I think that this is what we do when we point a camera lens at something; we make a selection – we play with perspective and viewpoint. We are able to select a piece or part of an object and effectively bracket it from its whole entity to suit our own (subjective) purposes. I may choose to photograph a flower but I would not necessarily choose to photograph it in the same way as another photographer; whereas I may decide to take a close up of a petal, another might photograph the whole thing, or find a different perspective (from above, from below) dependent on our personal style and what meaning we are attempting to convey.  We, then as photographers, like phenomenologist, are continually searching and scanning to see the detail of our world from different angles to try to understand our place in it a little better.

Pieces, then, are parts that can become wholes. (p.23)

These ‘pieces’, however, are to be distinguished from ‘moments’ which, on the other hand, cannot be detached from their whole. They are “nonindependent parts”. Sokolowski uses colour as an example of a ‘moment’. It cannot exist independently of its attached object or surface. This is true but of course, in reality, a photographer can very easily take the colour red say from a wall which is painted red and appropriate it. We may not know that ‘red’ was actually a painted wall but the photographer has, by means of selection and framing, created something other; a new object: the material surface of a photograph.

Framing and perspective then are useful both on a practical and conceptual level here. What Evans’ final work teaches us is that finding new ways of seeing and looking – which might involve limiting our viewpoint instead of expanding it – for some time can inspire an abundance of creativity. Those words: “It reduces everything to your brains and taste” are key here. This body of work is an example of the absolute distillation of a lifetime of seeing and devotion to the purity of form.

There is something about limiting your perspective which I think can paradoxically be incredibly liberating and incredibly productive for photographers (but I think also in all creative mediums). And I believe it is not only a useful but even an essential undertaking in a world which delivers an intense saturation of input to our overwhelmed and overstimulated brains. We really need to find ways to sift and sort and filter out the nuggets of gold amongst the grit. We need to order and organise by way of form. It is both a comfort and a necessity to turn our backs on the onslaught occasionally and just clear our minds, reduce everything to what is essential.

In my own photographic practice snapping I have limited myself to using just one lens for the past two years (a 40mm prime lens). I have got so used to it that I have forgotten what it is like to have the luxury of different lens choices. Although I have to admit it was partly an economically driven decision, there was also a curiosity to see how it would challenge my eye. I have mostly found that, even though there are situations when the lens doesn’t really work for me, it has made me train my perspective to find alternative shots that work for the lens. So I am thinking about my image making more, being more creative, but I also don’t feel the need to take lots and lots of pictures all the time. This is the double-edged sword which digital photography brings with it: you can just keep on snapping, indefinitely… and I’m not really sure if that’s a good thing. When we are taking pictures we also need to know when to stop taking pictures. We need to train our eyes to know when to curb the flow and take that finger off the shutter, and sometimes just look, experience… just think about what we are doing a bit more.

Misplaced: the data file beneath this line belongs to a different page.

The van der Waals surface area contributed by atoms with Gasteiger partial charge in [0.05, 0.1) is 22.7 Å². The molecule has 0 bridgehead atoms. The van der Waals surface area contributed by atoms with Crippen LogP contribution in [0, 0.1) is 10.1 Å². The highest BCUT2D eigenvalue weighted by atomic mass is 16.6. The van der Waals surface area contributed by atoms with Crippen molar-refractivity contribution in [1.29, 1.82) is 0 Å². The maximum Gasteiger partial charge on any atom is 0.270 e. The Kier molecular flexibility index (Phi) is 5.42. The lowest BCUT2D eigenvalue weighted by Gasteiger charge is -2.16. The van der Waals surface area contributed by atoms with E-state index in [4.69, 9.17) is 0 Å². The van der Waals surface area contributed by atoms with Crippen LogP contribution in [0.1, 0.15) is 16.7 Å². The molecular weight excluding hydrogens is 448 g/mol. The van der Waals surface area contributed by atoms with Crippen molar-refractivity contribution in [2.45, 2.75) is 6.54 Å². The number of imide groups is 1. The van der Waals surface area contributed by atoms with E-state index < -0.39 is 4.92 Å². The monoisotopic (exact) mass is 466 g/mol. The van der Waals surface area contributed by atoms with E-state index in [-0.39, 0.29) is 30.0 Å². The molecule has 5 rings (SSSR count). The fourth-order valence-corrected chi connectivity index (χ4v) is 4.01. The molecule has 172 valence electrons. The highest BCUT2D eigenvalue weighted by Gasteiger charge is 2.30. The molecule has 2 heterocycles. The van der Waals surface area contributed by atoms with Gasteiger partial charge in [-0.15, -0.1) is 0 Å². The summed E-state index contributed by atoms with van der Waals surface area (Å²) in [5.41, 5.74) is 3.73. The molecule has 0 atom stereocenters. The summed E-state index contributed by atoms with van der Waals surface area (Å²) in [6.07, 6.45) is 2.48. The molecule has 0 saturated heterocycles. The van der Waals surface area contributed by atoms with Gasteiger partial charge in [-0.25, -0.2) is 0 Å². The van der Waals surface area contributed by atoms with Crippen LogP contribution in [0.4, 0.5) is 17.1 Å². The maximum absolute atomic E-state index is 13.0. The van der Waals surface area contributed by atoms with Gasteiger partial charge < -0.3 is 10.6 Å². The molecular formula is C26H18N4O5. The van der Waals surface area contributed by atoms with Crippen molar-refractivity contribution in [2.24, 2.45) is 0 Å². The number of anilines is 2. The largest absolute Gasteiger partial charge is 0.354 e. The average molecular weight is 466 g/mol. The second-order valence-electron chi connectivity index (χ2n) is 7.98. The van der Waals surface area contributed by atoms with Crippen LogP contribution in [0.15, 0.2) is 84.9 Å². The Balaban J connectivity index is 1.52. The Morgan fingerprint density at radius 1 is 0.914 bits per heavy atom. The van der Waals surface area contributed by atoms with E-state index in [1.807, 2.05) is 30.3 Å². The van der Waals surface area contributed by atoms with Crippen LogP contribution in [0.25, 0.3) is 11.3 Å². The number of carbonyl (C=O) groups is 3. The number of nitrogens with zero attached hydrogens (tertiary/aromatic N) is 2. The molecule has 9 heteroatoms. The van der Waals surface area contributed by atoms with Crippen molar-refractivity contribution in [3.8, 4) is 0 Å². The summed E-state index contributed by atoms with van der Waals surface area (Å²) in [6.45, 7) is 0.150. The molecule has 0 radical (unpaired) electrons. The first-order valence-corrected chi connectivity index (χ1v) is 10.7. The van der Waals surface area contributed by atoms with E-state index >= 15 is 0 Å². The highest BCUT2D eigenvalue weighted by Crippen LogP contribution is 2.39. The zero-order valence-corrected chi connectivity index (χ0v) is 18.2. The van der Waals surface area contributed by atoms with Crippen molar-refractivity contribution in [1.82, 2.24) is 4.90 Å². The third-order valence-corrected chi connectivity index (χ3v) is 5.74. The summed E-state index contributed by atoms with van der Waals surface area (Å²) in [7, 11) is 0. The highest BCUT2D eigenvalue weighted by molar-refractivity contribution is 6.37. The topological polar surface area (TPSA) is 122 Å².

Post prodction too, concision is essential. I think it is a useful life skill, not just good practice for creatives. We need to learn to pare things down to the bare minimum, to apply filters and alter our perspectives sometimes, and most importantly we need to edit, edit, edit ruthlessly and then, like an ironmonger forging a piece of metal with hammer and anvil, the sparks of impurity will fly away and what is left will stand stronger, purer, more authentic.

I guess the irony in all of this is that, as Evans pointed out, you do need to go through the process to get to that point of clarity. You need to “do all that work” first. And that for him was his life’s work. But of course that doesn’t make what he did before obsolete. The point is that it is an evolution; a constant sea change of refinement. In truth this discipline of redaction and reduction is not something that comes naturally to me. I tend towards verbosity when I write, and I find it desperately hard to step outside of my world-in-my-head and project some kind of coherent purpose out there (and of course time is always an issue). But this blog is a starting point, and definitely a positive one, I think.

Every subject can be reduced to two things.

So what would my two things be for the subject of photography?

The light, and the eye. Well, that’s all you need, right?

To finish, here is an instagram I snapped the other day (are instagrams the new Polaroids? I guess that’s a debate for another day). It’s a picture of a part of a skip. I thought it was kind of Walker Evans-esque, so a fitting final moment.

I would be interested to hear your thoughts. Do you agree with my two things? What would yours be?

Texts: Polaroids by Walker Evans (with forward by Jeff L. Rosenheim), Scalo, Zurich, 2002
Introduction to Phenomenology by Robert Sokolowski, Cambridge University Press, New York, 2000

© Emily Hughes and searchingtosee, 2012